disease, egalitarianism, very low levels of suicide, homicide and warfare, a
high degree of personal autonomy and close-knit communities. In the words
Sahlins, hunter-gatherers were "the original affluent
society." In one of our more damaging semantic restatements we have
defined "subsistence" living as bad and "sustainable" living
as good — even though in the context of a hunter-gatherer society, they mean
exactly the same thing.
So here we have a species that was exquisitely adapted to its environment, living an affluent yet sustainable life, treading lightly on the earth, never outgrowing or overrunning its habitat, at least in terms of the species as a whole. We lived in this harmony with our world for two and a half million years, or 99.6% of the time we have been on the planet. Then suddenly, in the last ten thousand years — a mere 0.4% eye blink of time — our population increased over 1000 times, we decimated the earth's stocks of non-renewable resources, we cut down over 90% of the planet's forests, we fished her oceans to the edge of extinction, and we live in a near-constant state of conflict with each other. In this grievously short time we have brought about all the wicked problems listed above. Pardon my French, but what the hell happened?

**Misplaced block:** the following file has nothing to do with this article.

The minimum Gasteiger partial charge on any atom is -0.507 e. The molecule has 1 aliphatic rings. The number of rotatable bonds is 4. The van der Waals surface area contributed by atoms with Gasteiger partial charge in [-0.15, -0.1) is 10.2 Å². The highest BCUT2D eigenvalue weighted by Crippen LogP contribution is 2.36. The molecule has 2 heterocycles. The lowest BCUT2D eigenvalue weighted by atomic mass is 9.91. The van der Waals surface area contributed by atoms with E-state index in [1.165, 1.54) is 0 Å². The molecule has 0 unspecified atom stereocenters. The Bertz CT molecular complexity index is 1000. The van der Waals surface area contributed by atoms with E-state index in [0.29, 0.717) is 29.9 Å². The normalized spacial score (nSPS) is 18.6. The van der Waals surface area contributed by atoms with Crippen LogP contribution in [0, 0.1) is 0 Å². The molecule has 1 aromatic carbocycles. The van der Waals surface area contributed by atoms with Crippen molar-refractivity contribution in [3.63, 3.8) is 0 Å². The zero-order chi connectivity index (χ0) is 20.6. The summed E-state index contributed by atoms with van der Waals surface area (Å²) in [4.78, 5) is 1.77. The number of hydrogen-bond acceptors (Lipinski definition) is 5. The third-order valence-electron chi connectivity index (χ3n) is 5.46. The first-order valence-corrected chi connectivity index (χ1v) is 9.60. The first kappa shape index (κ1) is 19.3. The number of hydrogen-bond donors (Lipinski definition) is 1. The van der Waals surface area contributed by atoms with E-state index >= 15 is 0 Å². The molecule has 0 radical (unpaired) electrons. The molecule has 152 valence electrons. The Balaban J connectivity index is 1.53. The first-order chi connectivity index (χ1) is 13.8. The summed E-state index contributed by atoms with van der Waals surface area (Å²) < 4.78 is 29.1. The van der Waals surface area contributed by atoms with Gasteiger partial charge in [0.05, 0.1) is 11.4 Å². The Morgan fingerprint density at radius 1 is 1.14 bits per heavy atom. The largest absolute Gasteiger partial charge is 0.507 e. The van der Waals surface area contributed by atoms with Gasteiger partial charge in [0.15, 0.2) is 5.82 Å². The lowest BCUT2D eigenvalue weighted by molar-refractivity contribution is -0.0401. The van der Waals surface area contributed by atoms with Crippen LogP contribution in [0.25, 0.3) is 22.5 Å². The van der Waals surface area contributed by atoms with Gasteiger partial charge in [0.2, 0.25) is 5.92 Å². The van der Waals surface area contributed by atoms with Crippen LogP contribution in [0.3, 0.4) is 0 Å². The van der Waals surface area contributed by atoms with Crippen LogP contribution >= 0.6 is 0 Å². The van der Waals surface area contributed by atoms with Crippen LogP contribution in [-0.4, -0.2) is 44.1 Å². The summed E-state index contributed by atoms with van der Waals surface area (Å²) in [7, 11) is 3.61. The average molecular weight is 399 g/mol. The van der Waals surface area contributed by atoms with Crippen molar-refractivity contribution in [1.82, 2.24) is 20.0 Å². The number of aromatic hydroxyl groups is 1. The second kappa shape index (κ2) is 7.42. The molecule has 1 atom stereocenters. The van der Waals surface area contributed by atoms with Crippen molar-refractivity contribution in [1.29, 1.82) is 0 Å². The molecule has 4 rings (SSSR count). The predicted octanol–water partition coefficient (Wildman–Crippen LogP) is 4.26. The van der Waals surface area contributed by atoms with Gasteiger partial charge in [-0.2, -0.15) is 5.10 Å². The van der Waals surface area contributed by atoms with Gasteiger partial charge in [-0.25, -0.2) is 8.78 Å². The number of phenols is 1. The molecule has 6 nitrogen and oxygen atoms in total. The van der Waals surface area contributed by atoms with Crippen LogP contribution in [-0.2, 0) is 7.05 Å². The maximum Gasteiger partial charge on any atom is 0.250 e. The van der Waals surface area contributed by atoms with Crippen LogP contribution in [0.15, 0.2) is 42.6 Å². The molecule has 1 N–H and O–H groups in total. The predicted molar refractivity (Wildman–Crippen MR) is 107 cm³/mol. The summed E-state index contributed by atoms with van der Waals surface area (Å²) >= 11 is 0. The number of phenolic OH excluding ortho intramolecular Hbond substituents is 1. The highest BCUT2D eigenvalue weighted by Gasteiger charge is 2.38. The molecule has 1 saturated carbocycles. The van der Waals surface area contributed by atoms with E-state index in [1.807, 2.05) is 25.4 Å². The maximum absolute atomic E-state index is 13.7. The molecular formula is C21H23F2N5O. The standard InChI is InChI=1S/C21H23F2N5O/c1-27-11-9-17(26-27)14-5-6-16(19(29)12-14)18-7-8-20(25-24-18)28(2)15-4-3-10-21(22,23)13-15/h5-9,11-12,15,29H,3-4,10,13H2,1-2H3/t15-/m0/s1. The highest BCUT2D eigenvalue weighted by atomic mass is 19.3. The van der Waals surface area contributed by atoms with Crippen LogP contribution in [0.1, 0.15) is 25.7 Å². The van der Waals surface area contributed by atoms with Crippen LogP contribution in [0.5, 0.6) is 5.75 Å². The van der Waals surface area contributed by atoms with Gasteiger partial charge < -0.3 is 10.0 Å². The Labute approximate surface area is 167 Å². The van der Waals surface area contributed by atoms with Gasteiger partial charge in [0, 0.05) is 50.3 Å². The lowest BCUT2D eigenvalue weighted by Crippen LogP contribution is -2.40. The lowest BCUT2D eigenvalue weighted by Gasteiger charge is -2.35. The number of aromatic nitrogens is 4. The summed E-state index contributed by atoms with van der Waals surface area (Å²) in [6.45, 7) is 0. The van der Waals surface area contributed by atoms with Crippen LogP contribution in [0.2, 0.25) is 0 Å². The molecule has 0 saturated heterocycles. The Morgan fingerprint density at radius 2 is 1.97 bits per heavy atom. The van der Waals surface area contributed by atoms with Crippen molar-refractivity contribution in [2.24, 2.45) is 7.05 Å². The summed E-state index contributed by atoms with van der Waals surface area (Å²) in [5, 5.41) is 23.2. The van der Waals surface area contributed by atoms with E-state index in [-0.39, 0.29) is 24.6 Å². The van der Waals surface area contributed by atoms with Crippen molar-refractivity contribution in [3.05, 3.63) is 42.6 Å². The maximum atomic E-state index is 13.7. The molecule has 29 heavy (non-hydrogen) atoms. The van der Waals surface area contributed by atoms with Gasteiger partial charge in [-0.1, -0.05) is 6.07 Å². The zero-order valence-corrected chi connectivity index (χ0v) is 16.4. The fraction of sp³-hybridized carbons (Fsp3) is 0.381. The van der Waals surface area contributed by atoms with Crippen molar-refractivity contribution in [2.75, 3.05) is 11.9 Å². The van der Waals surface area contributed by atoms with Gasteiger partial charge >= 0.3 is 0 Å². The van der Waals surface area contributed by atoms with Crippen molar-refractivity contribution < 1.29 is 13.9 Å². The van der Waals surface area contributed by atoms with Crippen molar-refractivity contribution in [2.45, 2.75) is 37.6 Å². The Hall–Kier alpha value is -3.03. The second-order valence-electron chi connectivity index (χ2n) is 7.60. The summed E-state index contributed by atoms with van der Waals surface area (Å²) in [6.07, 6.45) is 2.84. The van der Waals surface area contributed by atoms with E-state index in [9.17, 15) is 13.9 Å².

In a word, it was agriculture.
About 10,000 years ago humanity developed organized, settled agriculture. Over the next couple of thousand years our predominant social model changed from hunter-gatherers to cultivators. We settled down (as one has to, to raise crops), and started to form larger social structures — villages, towns and cities. Nobody is precisely sure why we developed agriculture, when our previous ways of life had been perfectly satisfactory for millions of years. It may have been precipitated by climate changes, or growing populations in some areas, or it may have been just one of those things. There is no doubt that the threshold of radical human change is clearly demarcated by fields of grain.
The shift to settled cultivation entrained a host of other changes. Our
diet was dramatically impoverished. Levels of chronic disease and
malnutrition increased. Levels of social violence escalated.
However, the most significant change was the introduction of hierarchies that
had not previously existed in our social systems.